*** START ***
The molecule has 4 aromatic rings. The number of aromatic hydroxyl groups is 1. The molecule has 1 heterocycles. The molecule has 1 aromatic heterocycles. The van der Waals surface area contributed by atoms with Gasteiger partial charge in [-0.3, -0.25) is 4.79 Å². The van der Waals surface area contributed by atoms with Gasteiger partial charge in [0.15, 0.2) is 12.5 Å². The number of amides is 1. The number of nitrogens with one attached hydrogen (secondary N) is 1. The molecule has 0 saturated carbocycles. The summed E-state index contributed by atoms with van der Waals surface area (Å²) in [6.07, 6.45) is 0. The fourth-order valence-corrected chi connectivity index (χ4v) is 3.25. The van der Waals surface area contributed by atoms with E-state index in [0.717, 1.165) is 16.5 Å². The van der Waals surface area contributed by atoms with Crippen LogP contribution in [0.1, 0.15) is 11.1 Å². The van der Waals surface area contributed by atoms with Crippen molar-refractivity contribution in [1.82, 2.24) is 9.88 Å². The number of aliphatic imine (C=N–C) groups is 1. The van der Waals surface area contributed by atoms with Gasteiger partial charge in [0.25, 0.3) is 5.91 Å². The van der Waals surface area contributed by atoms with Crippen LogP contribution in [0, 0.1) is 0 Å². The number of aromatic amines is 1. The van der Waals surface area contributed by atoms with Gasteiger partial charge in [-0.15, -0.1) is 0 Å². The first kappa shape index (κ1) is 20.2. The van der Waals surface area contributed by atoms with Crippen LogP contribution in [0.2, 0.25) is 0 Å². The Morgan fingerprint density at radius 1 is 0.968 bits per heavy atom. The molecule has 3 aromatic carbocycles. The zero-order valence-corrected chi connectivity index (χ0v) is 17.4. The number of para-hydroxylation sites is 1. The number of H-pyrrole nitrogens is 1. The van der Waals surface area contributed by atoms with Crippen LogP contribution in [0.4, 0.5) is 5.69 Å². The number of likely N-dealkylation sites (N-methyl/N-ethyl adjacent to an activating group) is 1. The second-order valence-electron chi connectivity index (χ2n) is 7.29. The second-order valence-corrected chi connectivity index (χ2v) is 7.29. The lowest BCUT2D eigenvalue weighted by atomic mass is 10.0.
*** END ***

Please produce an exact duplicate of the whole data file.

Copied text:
The molecule has 4 aromatic rings. The number of aromatic hydroxyl groups is 1. The molecule has 1 heterocycles. The molecule has 1 aromatic heterocycles. The van der Waals surface area contributed by atoms with Gasteiger partial charge in [-0.3, -0.25) is 4.79 Å². The van der Waals surface area contributed by atoms with Gasteiger partial charge in [0.15, 0.2) is 12.5 Å². The number of amides is 1. The number of nitrogens with one attached hydrogen (secondary N) is 1. The molecule has 0 saturated carbocycles. The summed E-state index contributed by atoms with van der Waals surface area (Å²) in [6.07, 6.45) is 0. The fourth-order valence-corrected chi connectivity index (χ4v) is 3.25. The van der Waals surface area contributed by atoms with E-state index in [0.717, 1.165) is 16.5 Å². The van der Waals surface area contributed by atoms with Crippen LogP contribution in [0.1, 0.15) is 11.1 Å². The van der Waals surface area contributed by atoms with Crippen molar-refractivity contribution in [1.82, 2.24) is 9.88 Å². The number of aliphatic imine (C=N–C) groups is 1. The van der Waals surface area contributed by atoms with Gasteiger partial charge in [0.25, 0.3) is 5.91 Å². The van der Waals surface area contributed by atoms with Crippen LogP contribution in [0, 0.1) is 0 Å². The number of aromatic amines is 1. The van der Waals surface area contributed by atoms with Gasteiger partial charge in [-0.15, -0.1) is 0 Å². The first kappa shape index (κ1) is 20.2. The van der Waals surface area contributed by atoms with Crippen LogP contribution in [0.2, 0.25) is 0 Å². The Morgan fingerprint density at radius 1 is 0.968 bits per heavy atom. The molecule has 3 aromatic carbocycles. The zero-order valence-corrected chi connectivity index (χ0v) is 17.4. The number of para-hydroxylation sites is 1. The number of H-pyrrole nitrogens is 1. The van der Waals surface area contributed by atoms with Crippen LogP contribution in [0.4, 0.5) is 5.69 Å². The number of likely N-dealkylation sites (N-methyl/N-ethyl adjacent to an activating group) is 1. The second-order valence-electron chi connectivity index (χ2n) is 7.29. The second-order valence-corrected chi connectivity index (χ2v) is 7.29. The lowest BCUT2D eigenvalue weighted by atomic mass is 10.0.